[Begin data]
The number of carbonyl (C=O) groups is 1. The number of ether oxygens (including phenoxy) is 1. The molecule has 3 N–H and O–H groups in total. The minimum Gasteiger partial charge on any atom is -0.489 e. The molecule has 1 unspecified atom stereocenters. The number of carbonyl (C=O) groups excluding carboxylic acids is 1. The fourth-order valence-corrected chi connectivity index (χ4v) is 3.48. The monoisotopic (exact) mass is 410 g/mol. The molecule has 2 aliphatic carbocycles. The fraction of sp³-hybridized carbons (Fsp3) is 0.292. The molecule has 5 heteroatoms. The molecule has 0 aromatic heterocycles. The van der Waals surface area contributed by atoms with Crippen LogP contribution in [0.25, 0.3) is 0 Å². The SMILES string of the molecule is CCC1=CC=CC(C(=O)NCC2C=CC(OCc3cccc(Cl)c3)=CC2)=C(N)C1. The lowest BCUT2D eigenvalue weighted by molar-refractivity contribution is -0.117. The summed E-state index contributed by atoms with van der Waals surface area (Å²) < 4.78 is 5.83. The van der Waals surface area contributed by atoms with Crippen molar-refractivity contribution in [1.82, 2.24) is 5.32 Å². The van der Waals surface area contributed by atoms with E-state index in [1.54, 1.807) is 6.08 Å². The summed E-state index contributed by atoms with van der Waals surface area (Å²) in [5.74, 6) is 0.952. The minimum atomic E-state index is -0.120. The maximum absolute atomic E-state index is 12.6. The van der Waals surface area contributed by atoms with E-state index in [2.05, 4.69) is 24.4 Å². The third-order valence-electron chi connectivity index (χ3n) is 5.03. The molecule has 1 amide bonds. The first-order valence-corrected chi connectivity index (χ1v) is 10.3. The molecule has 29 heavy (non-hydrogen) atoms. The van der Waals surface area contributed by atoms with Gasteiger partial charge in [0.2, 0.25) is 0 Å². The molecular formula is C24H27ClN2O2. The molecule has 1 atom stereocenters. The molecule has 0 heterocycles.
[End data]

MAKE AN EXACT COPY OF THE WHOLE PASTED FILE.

The number of carbonyl (C=O) groups is 1. The number of ether oxygens (including phenoxy) is 1. The molecule has 3 N–H and O–H groups in total. The minimum Gasteiger partial charge on any atom is -0.489 e. The molecule has 1 unspecified atom stereocenters. The number of carbonyl (C=O) groups excluding carboxylic acids is 1. The fourth-order valence-corrected chi connectivity index (χ4v) is 3.48. The monoisotopic (exact) mass is 410 g/mol. The molecule has 2 aliphatic carbocycles. The fraction of sp³-hybridized carbons (Fsp3) is 0.292. The molecule has 5 heteroatoms. The molecule has 0 aromatic heterocycles. The van der Waals surface area contributed by atoms with Crippen LogP contribution in [0.25, 0.3) is 0 Å². The SMILES string of the molecule is CCC1=CC=CC(C(=O)NCC2C=CC(OCc3cccc(Cl)c3)=CC2)=C(N)C1. The lowest BCUT2D eigenvalue weighted by molar-refractivity contribution is -0.117. The summed E-state index contributed by atoms with van der Waals surface area (Å²) < 4.78 is 5.83. The van der Waals surface area contributed by atoms with Crippen molar-refractivity contribution in [1.82, 2.24) is 5.32 Å². The van der Waals surface area contributed by atoms with E-state index in [1.54, 1.807) is 6.08 Å². The summed E-state index contributed by atoms with van der Waals surface area (Å²) in [5.74, 6) is 0.952. The minimum atomic E-state index is -0.120. The maximum absolute atomic E-state index is 12.6. The van der Waals surface area contributed by atoms with E-state index in [2.05, 4.69) is 24.4 Å². The third-order valence-electron chi connectivity index (χ3n) is 5.03. The molecule has 1 amide bonds. The first-order valence-corrected chi connectivity index (χ1v) is 10.3. The molecule has 29 heavy (non-hydrogen) atoms. The van der Waals surface area contributed by atoms with Gasteiger partial charge in [0.2, 0.25) is 0 Å². The molecular formula is C24H27ClN2O2. The molecule has 1 atom stereocenters. The molecule has 0 heterocycles.